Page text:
The blog of Richard Thompson, caricaturist, creator of "Cul de Sac," and winner of the 2011 Reuben Award for Outstanding Cartoonist of the Year.

Showing posts with label somebody's got time on his hands. Show all posts
Showing posts with label somebody's got time on his hands. Show all posts

Thursday, April 26, 2012


This is a clip job of previous posts and is meant to shed some light on a character who is a little hard to explain.

Below is the first appearance of Ernesto Lacuna, in the Post Magazine. I brought the stranger-than-Petey little boy back a few times, and I gave him the strange attribute that Petey thinks he may be imaginary. His name is a reference to Lacuna, a gap or missing section in a manuscript, text or piece of music, and an obscure musical pun on the name of Cuban composer Ernesto Lacuona (boy, this gets a laff every time, but you'll recognize this). You'll notice he plays the oboe and Petey's got a trombone; this was later reversed. Please excuse the awkward formatting.

Ernesto is one of my favorite characters to write for. He's something of a Bond villain in embryo, as is evident from his remark below about the extinct volcano, and he's enigmatic enough that I can write dialog that doesn't always make sense as long as it's vaguely threatening.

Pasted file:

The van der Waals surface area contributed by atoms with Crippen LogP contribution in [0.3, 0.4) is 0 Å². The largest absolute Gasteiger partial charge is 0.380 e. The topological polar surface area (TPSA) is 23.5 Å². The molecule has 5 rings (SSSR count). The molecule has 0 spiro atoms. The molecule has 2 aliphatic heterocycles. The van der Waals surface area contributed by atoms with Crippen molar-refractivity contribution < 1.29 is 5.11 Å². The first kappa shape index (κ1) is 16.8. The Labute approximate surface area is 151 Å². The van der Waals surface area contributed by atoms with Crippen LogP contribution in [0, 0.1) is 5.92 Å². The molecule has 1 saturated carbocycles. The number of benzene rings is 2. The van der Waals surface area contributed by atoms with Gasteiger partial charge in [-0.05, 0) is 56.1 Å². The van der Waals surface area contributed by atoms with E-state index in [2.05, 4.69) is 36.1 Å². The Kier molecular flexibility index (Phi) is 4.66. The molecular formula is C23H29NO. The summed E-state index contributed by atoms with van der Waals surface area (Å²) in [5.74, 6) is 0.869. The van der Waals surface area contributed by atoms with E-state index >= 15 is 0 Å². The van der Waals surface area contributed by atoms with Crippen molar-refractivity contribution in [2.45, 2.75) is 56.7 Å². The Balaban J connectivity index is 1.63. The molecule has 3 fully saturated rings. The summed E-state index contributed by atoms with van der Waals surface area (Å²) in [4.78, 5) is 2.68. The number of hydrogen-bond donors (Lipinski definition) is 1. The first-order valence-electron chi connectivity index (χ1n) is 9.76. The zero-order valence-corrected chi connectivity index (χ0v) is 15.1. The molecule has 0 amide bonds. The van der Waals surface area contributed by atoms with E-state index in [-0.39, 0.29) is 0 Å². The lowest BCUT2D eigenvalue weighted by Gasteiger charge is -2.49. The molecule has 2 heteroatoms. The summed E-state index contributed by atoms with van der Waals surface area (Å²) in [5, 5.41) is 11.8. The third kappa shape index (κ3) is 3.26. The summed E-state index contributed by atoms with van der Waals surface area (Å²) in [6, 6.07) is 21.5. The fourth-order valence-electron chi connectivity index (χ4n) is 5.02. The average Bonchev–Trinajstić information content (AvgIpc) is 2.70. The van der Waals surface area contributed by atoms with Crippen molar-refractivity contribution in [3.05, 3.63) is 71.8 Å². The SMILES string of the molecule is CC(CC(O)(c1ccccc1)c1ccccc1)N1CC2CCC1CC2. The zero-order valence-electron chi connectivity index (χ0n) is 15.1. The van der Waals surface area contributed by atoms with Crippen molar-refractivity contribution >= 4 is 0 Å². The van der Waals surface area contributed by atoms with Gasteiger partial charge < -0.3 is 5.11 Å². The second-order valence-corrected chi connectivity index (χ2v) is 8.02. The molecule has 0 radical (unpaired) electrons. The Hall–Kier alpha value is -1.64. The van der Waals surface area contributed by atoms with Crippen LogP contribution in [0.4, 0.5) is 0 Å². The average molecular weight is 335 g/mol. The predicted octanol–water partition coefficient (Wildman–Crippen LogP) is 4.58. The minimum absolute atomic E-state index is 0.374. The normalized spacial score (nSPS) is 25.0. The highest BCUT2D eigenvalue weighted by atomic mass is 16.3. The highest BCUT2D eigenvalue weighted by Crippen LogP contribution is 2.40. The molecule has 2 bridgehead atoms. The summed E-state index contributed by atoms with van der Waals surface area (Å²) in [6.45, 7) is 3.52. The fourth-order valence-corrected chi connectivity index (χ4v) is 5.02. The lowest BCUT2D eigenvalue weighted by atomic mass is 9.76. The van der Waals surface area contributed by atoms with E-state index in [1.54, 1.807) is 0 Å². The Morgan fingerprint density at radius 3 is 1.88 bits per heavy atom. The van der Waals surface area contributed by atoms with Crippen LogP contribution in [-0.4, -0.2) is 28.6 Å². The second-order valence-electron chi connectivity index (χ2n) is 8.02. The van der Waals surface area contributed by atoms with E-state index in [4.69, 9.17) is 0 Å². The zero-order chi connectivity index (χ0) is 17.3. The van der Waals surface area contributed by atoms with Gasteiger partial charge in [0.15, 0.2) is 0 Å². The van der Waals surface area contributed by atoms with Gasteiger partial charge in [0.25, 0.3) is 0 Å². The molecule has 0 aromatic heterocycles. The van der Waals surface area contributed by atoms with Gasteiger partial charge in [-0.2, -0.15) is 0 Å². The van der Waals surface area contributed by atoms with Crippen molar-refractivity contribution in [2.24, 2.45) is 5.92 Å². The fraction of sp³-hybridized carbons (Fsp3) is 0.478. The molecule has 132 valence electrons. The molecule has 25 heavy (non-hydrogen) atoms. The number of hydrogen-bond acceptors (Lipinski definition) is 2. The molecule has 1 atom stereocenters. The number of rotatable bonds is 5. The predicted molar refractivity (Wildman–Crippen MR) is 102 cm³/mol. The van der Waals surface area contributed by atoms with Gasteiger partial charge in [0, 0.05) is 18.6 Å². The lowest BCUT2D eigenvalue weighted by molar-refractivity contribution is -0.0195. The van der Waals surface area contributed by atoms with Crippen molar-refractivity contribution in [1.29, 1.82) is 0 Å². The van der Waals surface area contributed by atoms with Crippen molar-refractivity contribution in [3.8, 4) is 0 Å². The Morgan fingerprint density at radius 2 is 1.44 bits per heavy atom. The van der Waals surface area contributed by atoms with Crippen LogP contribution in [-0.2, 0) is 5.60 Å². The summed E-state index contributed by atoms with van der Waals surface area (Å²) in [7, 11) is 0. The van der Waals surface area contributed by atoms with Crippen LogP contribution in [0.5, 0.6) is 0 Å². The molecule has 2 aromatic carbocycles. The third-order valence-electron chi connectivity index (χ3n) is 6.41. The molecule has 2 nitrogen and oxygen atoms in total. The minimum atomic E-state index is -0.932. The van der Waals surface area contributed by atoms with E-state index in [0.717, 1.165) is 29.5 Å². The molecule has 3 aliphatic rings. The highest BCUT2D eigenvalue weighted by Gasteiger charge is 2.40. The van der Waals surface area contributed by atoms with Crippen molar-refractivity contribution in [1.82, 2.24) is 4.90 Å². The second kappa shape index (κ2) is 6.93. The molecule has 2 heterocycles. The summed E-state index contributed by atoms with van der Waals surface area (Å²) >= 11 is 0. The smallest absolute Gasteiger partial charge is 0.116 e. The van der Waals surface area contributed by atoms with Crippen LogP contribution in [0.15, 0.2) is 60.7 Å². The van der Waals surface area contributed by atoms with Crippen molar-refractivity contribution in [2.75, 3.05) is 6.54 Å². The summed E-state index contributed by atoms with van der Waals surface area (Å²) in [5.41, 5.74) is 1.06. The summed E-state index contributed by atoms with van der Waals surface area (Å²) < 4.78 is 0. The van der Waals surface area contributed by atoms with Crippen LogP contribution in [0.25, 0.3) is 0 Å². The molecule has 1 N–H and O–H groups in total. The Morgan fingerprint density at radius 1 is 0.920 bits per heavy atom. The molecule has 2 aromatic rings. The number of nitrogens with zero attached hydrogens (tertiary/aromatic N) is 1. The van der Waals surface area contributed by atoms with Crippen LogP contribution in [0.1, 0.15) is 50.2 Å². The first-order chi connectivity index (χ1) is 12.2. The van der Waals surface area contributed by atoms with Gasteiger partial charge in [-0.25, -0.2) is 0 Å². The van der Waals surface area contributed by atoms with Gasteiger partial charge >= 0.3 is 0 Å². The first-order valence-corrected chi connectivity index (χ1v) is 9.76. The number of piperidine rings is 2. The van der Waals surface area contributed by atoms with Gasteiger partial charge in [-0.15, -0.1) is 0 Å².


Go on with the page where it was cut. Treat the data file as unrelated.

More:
But Ernesto's also unimpressive enough that he's hard to take seriously. He's based on several kids I knew who wanted to grow up in a hurry under the mistaken impression that adults have all the power. Ernesto belongs to a group called Future Adults of America whose purpose is to gradually take over the world so that they'll be running it by the time they're in their forties, and he keeps trying to get Petey to attend FAA meetings. Which, from Ernesto's description, is mostly an excuse to issue position papers and to eat doughnuts. Disliking organized activities and food with holes in it, Petey has declined so far. Maybe he should go sometime, as it'd be fun to draw. This is the kind of idea I love, as I can revisit it, explore it further and get a lot out of it. And nothing's better than that when you're dealing with a daily strip.

During the Summer months, Ernesto barricades himself in a carrel fort in a remote corner of the library. This Sunday strip above is the remnant of a string of dailies featuring one of Ernesto's periodic decline-and-falls. This time he was caught by the Future Adults of America appropriating a box of doughnuts meant for fund-raising and subsequently kicked out. I think he started a competing group but I forget what it was called.

Ernesto's actuality is best left unexamined, I think.
Maybe he's a wormholian who can slide between realities (I knew kids like this).
Or maybe he's a projection of the zeitgeist. Whatever, he's good for laffs when used sparingly. Some readers find him annoying, though he was a favorite of one of my best editors. Below is my favorite Ernesto appearance (available in the first CdS book or in the Golden Treasury).